When eight- year-old Maurice Gibb joined his brothers Robin and
Barry on stage for the first time back in 1957, a musical phenomenon was born- the Bee
Gees. And 44 years on, their success continues with the bands much-anticipated latest
album. This Is Where I Came In. For 52 year old Maurice, the groups musical arranger,
keyboard and guitar player, releasing another album is a natural progression for the band.
"We just love what we do and feel that our music has improved and grown over the
years," he says. The charismatic Bee Gee chatted to freetime about his hopes for the
new album and revealed how the band came up with their unusual name...
Q: The Bee Gees have produced a string of classic songs for four decades. How have you
found the inspiration and incentive to continue writing and producing?
Maurice Gibb: To be honest, we're just continuing to do something that we've loved doing
ever since we were kids. We're lucky to have been blessed with being able to make music:
anybody can write a song, but whether it's nay good or not is another matter. We've always
loved writing songs and music and hopefully this will continue.
Q: What had been your magic formula?
M: Viagra (laughs). No, I think it's because we've persisted although there have been a
lot of barriers and valleys that we've had to cross. We've never given up.
Q: Your new album is called This Is Where I Came In. Does that title speak for itself?
M: Yeah, the album really shows that the Bee Gees have gone full circle. We've seen things
go round in cycles and come back again, and this is where we came in. In the music world
plenty has changed over the years in terms of the technology used, but the lyrics and
music are very much the same.
Q: Are the tracks very diverse?
M: Yes, because we have tried to make an album full of singles. For This IsWhere I Came In
the three of us went off and worked on two tracks each. Then we got back together to
continue with the rest of them.
Q: Which is your favourite record on the album?
M: I love the title track because it;s very funky and was more on how we used to record in
the 60's. We're songwriters first and foremost and if you don't have the song you don't
have the record .
Q: Do you plan to produce many more albums?
M: We'll keep doing what we love to do until we get to the point where wedon't love it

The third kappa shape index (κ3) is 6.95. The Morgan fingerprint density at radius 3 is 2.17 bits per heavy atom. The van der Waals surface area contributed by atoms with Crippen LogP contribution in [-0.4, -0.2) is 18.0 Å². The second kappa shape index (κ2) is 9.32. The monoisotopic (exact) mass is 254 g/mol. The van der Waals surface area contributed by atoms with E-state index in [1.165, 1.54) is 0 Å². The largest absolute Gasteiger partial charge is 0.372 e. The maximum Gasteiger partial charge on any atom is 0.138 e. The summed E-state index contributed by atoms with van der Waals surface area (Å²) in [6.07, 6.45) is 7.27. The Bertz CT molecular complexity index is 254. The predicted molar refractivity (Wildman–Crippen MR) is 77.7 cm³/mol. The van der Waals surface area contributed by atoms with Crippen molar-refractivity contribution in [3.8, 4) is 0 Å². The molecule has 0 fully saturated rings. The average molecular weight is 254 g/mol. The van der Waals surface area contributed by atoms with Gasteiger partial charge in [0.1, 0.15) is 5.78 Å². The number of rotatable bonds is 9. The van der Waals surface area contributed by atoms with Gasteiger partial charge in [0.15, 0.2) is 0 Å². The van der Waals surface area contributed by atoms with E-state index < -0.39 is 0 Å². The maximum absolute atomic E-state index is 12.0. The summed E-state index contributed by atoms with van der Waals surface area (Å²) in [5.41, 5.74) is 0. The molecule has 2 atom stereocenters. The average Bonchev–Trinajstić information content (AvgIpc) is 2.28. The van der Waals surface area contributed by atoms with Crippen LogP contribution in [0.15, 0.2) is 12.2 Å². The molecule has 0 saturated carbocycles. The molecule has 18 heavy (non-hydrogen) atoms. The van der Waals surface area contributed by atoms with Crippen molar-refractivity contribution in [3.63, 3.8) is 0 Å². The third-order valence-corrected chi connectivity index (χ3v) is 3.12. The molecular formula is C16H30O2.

anymore. If people still want to hear us then we'll continue.
Q: You're recording a special concert for BBC Radio 2 on Tuesday, whichwill be aired on
March 31. Are there plans to do more live concerts in the UK?
M: We definitely hope to do some over the year. It's great to play to an audience - in
fact it's the best thing about the whole business. Over the years I've never got used to
playing new songs to an audience or hearing them for the first time on the radio or video.
Q: What do you think had been your biggest achievement?
M: I don't know whether we've achieved it yet. I suppose we lost out on the Oscars because
in the 70's, Night Fever wasn't credible music. It would be nice to get and Oscar but it's
not that important. Our goal is to continue playing our music to an audience.
Q: Did you realise that tracks like Night Fever would become anthems for a generation?
M: We had no idea that our music and the film would turn out to be such a great marriage.
The whole thing became ridiculous because it was so popular. Other record companies were
printing the album because our record company couldn't keep up with the demand!
Q: What are your favourite Bee Gees songs?
M: I don't think there is a song I haven't liked, although there is some that I'm not mad
about. I do love How Deep Is your Love, Jive Talkin' and Stayin' Alive , but there have
just been so many.
Q: What sort of music do you like to listen to?
M: Usually I like a total mixture ranging from classical and R&B to early stuff like
the Beach Boys and Beatles.
Q: Which British musicians do you most admire?
M: I've always admired Pete Gabriel and musicians like him, who've had longevity - I love
anyone who can last this business because there's not many of us around. It can be really
difficult to cope with immense success in the music world because you can take it for
granted and don't think it's going to end but, when it does, that's when the alcohol and
drugs can come in.
Q: What do you miss the most about Britain when your away?
M: Believe it or not, I really miss the rhythm of the rain. I also love British comedy.
Thankfully we've got BBC on satellite, so we get lots of programmes in the States such as
the Fast Show and Only Fools And Horses . Whenever we're over in England we always raid
the video shop to have a look at all the comedies.
Q: Finally, tell us how you, Barry and Robin came up with the unusual name the Bee Gees?
M: When we were about five or six we decided to call ourselves The Rattlesnakes. Later on,
after we moved to Australia, we were singing at a racing event in Brisbane when we got
chatting to a DJ called Bill Gates and a racing driver named Bill Goode. They came over to
our house and there was my mum, Mrs Gibb, the brothers Gibb and Barry Gibb, then Bill
gates said there were so many Bee Gees in the room that that was what we should call each
other, and it stuck.
The single This Is Where I Came I, will be released on March 26, and the album on April 2.